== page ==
As with the vast majority of other opponents, even with Stoke’s comparatively limited resources, Pullis has four strikers in his stable, able to turn to the likes of Ricardo Fuller & Kenwyne Jones, in the event that Crouch or Walters run out of steam. I’ve spent the past few seasons predicting that Van Persie was due an undisturbed period of fitness and it’s a crying shame that this has eventually transpired, at a time when the remainder of the Arsenal squad have declined into mediocrity, relative to the beautiful football we’ve grown accustomed to in recent times.

Yet the contribution of our flying Dutchman has become so critical as a result, that it seems tantamount to criminal negligence on Arsène’s part, for a club with the profile of the Gunners to be travelling to such arduous end-of-season fixture, without a single, viable, alternative striking option!

Sure we had Chamakh on the bench and while we were all baying for Chamberlain from behind the goal, I can appreciate the logic of throwing the Morrocan into the fray, as a gamble in the dying throes, in the feint hope of an airborne assist for a teammate to convert into a game-winning goal. But while Wenger was in the dressing room, I happened to notice Chamakh struggling to control the ball during the subs half-time kickabout. Poor Marouanne appears so desperately devoid of confidence that he seemed skittish just being out on the pitch, like a startled Wildebeest looking up from grazing to realize that the rest of his herd have long since migrated.

By contrast our pygmy Ox could’ve been guaranteed to put his head down and charge. Perhaps le Prof wanted to protect our latest prodigy from Stoke’s predatory instincts. But with Gervinho proving no less impotent than any of his peers since their return from darkest Africa, at the very least the positively fearless ankle-biter, Alex, would’ve provided us fans with far more bang for our bucks.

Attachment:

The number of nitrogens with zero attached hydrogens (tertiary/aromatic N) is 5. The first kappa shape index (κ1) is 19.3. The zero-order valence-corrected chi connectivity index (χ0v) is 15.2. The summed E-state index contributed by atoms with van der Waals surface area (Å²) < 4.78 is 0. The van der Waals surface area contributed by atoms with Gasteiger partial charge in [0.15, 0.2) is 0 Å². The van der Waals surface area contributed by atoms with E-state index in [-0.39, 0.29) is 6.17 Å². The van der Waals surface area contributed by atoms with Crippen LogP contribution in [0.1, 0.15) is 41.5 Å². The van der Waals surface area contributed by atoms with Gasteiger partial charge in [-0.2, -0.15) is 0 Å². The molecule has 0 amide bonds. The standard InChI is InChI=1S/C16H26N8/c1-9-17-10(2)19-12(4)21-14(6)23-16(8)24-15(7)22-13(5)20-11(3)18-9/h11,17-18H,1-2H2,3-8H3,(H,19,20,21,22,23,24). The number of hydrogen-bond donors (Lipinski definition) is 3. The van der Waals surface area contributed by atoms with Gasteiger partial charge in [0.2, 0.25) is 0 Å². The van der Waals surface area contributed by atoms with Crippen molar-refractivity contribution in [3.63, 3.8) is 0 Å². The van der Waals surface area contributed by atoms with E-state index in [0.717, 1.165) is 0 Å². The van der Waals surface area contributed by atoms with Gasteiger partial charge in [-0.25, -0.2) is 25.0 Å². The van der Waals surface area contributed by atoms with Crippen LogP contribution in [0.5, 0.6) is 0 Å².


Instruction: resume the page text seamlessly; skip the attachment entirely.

In the context of the immolation of The Toon’s European fantasy, we tried to talk up our draw on the return trip, but our “where’s your famous atmosphere” taunts only served as a reminder that with Stoke having so little to play for, we’d failed to take advantage of the fact that this wasn’t exactly the Britannia at its most fervent. With the exception of a solitary rendition of “Delilah”, their sarcastic parody of Le Prof’s petulant touchline frenzy was the highpoint of the home crowds’ animation the entire afternoon.

The meagre highlights on the box hardly lent weight to Wenger’s tantrum, with Yossi’s penalty shout appearing particularly soft on camera. But from our perspective behind the goal, Benayoun received such a forceful shove in the back, that it seemed a stick-on claim for a spot-kick, causing even Mike Pejic, the decidedly biased local radio pundit to admit “we got away with one there”!

Needless to say, I’ll be left feeling a whole lot less anxious if we can nail 3rd place with victory against Norwich, as on current form I really don’t fancy travelling to the Hawthornes needing a win from Roy Hodgson’s West Brom curtain call.
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Anonymous said...

darkest Africa? what?

Anonymous said...

The darkest Africa part is in very bad taste. For me its not different from calling Ramsey "he got only one leg". Daft